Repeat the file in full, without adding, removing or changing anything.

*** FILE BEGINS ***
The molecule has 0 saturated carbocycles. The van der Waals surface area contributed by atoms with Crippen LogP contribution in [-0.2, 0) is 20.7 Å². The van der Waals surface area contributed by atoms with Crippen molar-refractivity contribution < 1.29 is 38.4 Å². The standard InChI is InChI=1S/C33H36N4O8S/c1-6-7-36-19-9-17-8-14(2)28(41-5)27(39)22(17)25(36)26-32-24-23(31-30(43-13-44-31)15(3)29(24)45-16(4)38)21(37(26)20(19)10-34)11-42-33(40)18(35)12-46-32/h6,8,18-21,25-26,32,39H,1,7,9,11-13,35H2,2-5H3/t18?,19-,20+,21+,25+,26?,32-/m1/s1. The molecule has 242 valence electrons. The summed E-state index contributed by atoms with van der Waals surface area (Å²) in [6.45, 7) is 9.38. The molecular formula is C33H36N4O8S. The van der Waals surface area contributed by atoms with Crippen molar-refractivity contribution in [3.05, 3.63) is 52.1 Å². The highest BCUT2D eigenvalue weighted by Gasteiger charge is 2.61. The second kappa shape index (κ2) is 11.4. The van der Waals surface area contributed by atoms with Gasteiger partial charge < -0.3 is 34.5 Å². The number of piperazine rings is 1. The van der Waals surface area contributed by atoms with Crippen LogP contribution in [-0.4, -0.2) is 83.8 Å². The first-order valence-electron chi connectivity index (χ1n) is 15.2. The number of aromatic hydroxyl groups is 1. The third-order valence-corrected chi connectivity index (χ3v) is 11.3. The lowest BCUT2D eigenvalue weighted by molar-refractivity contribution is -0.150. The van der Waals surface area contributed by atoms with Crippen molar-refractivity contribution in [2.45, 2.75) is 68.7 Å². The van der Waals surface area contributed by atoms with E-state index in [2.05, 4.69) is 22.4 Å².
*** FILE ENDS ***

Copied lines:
The molecule has 0 saturated carbocycles. The van der Waals surface area contributed by atoms with Crippen LogP contribution in [-0.2, 0) is 20.7 Å². The van der Waals surface area contributed by atoms with Crippen molar-refractivity contribution < 1.29 is 38.4 Å². The standard InChI is InChI=1S/C33H36N4O8S/c1-6-7-36-19-9-17-8-14(2)28(41-5)27(39)22(17)25(36)26-32-24-23(31-30(43-13-44-31)15(3)29(24)45-16(4)38)21(37(26)20(19)10-34)11-42-33(40)18(35)12-46-32/h6,8,18-21,25-26,32,39H,1,7,9,11-13,35H2,2-5H3/t18?,19-,20+,21+,25+,26?,32-/m1/s1. The molecule has 242 valence electrons. The summed E-state index contributed by atoms with van der Waals surface area (Å²) in [6.45, 7) is 9.38. The molecular formula is C33H36N4O8S. The van der Waals surface area contributed by atoms with Crippen molar-refractivity contribution in [3.05, 3.63) is 52.1 Å². The highest BCUT2D eigenvalue weighted by Gasteiger charge is 2.61. The second kappa shape index (κ2) is 11.4. The van der Waals surface area contributed by atoms with Gasteiger partial charge < -0.3 is 34.5 Å². The number of piperazine rings is 1. The van der Waals surface area contributed by atoms with Crippen LogP contribution in [-0.4, -0.2) is 83.8 Å². The first-order valence-electron chi connectivity index (χ1n) is 15.2. The number of aromatic hydroxyl groups is 1. The third-order valence-corrected chi connectivity index (χ3v) is 11.3. The lowest BCUT2D eigenvalue weighted by molar-refractivity contribution is -0.150. The van der Waals surface area contributed by atoms with Crippen molar-refractivity contribution in [2.45, 2.75) is 68.7 Å². The van der Waals surface area contributed by atoms with E-state index in [2.05, 4.69) is 22.4 Å².